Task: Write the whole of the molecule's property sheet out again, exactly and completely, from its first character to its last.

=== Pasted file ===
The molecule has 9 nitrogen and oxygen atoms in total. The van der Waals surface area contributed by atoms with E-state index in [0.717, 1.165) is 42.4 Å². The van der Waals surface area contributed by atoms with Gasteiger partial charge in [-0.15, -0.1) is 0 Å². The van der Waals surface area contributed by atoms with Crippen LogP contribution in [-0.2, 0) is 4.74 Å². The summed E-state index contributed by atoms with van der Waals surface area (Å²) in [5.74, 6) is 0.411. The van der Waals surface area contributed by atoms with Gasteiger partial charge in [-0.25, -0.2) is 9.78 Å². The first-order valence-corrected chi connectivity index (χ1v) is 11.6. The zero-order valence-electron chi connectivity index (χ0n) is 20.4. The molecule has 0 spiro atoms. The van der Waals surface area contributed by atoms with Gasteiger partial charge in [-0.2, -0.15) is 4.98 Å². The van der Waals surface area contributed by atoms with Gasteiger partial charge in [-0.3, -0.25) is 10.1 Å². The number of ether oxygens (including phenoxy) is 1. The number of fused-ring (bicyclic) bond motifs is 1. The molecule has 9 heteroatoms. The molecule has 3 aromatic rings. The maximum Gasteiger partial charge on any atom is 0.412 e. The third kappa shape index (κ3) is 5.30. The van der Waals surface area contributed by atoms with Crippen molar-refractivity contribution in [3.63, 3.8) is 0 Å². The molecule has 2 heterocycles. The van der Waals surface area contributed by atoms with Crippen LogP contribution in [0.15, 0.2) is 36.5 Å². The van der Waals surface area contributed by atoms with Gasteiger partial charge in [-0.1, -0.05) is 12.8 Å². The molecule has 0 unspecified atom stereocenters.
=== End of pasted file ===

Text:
The molecule has 9 nitrogen and oxygen atoms in total. The van der Waals surface area contributed by atoms with E-state index in [0.717, 1.165) is 42.4 Å². The van der Waals surface area contributed by atoms with Gasteiger partial charge in [-0.15, -0.1) is 0 Å². The van der Waals surface area contributed by atoms with Crippen LogP contribution in [-0.2, 0) is 4.74 Å². The summed E-state index contributed by atoms with van der Waals surface area (Å²) in [5.74, 6) is 0.411. The van der Waals surface area contributed by atoms with Gasteiger partial charge in [-0.25, -0.2) is 9.78 Å². The first-order valence-corrected chi connectivity index (χ1v) is 11.6. The zero-order valence-electron chi connectivity index (χ0n) is 20.4. The molecule has 0 spiro atoms. The van der Waals surface area contributed by atoms with Gasteiger partial charge in [-0.2, -0.15) is 4.98 Å². The van der Waals surface area contributed by atoms with Gasteiger partial charge in [-0.3, -0.25) is 10.1 Å². The number of ether oxygens (including phenoxy) is 1. The number of fused-ring (bicyclic) bond motifs is 1. The molecule has 9 heteroatoms. The molecule has 3 aromatic rings. The maximum Gasteiger partial charge on any atom is 0.412 e. The third kappa shape index (κ3) is 5.30. The van der Waals surface area contributed by atoms with Crippen molar-refractivity contribution in [3.63, 3.8) is 0 Å². The molecule has 2 heterocycles. The van der Waals surface area contributed by atoms with Crippen LogP contribution in [0.15, 0.2) is 36.5 Å². The van der Waals surface area contributed by atoms with Gasteiger partial charge in [-0.1, -0.05) is 12.8 Å². The molecule has 0 unspecified atom stereocenters.